Are you familiar with catfishing? If you are a parent, then you need to be. And no, this isn’t a lesson on fishing for catfish, nor is it a recap of what I recently saw on “Duck Dynasty.”
Catfishing is when someone takes on a false identity online and ropes some unsuspecting person into a relationship. Probably the most familiar story of recent is the linebacker from the Notre Dame Fighting Irish, Manti Te’o.
It’s been all over the news. How he apparently was in a relationship with a young woman online and she died from cancer. Turns out she never existed. Everyone is still trying to figure out who the sucker was, Manti or the rest of the world.
Now if you are wondering how the term catfish came to be, it’s from a 2010 documentary by the same name. It’s the story of a guy who was duped into believing a woman online was this beautiful 19-year-old.
Turns out she was actually an older housewife, who had developed this persona because she was “bored.” Call me crazy, but I can think of a million other things to do when I’m bored.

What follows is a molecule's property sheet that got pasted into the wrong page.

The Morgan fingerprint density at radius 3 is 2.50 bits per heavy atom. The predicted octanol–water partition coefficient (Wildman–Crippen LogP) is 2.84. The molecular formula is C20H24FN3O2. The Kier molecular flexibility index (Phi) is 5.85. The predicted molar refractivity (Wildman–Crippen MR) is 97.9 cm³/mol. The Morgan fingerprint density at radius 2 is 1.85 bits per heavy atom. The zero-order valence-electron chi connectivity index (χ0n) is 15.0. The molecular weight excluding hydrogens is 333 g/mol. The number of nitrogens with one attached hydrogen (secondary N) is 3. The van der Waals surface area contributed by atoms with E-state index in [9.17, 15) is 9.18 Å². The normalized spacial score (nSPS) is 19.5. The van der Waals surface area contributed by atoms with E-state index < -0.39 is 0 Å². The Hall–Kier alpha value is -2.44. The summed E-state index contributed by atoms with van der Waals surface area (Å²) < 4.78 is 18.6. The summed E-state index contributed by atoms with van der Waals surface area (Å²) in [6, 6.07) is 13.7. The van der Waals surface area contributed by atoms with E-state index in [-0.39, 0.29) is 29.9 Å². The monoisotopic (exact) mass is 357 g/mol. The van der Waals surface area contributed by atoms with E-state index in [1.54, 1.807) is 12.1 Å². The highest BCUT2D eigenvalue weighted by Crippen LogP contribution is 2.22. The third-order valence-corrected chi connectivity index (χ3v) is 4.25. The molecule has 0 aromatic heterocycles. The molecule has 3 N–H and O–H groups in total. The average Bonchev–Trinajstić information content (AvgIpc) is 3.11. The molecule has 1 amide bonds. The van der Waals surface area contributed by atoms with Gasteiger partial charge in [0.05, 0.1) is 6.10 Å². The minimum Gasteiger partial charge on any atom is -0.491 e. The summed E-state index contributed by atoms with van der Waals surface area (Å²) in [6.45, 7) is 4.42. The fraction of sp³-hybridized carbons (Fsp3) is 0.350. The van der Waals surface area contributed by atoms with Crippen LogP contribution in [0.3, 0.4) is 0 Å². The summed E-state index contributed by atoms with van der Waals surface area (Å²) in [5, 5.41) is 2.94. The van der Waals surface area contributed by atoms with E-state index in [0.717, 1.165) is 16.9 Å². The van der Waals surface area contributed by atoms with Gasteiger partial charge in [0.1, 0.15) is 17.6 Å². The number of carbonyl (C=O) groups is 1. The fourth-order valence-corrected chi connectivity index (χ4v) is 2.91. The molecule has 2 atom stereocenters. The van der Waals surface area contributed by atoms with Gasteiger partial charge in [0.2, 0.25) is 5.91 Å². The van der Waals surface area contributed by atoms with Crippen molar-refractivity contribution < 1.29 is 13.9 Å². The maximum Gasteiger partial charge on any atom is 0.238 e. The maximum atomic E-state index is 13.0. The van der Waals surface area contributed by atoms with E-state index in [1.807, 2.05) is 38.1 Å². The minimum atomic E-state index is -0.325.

Now these can be some pretty elaborate schemes. People who are good at catfishing play the game really well, including pictures and sometimes creating additional false characters to make the storyline sound better.
I heard of one woman who met a guy on Facebook that created an entire family and community of friends. None of them were real. But they would actually post things on his page and comment on his stuff. In fact, he had adopted several identities.
All of this to say, that our children and teens could become the victims of catfishing. This is all the more reason to be vigilant about what our children do online. They need to be aware of this very real problem.
Not only can this be humiliating to the person who finds out they’ve been tricked. But it could be dangerous if efforts are made to meet a person who isn’t really who they say are.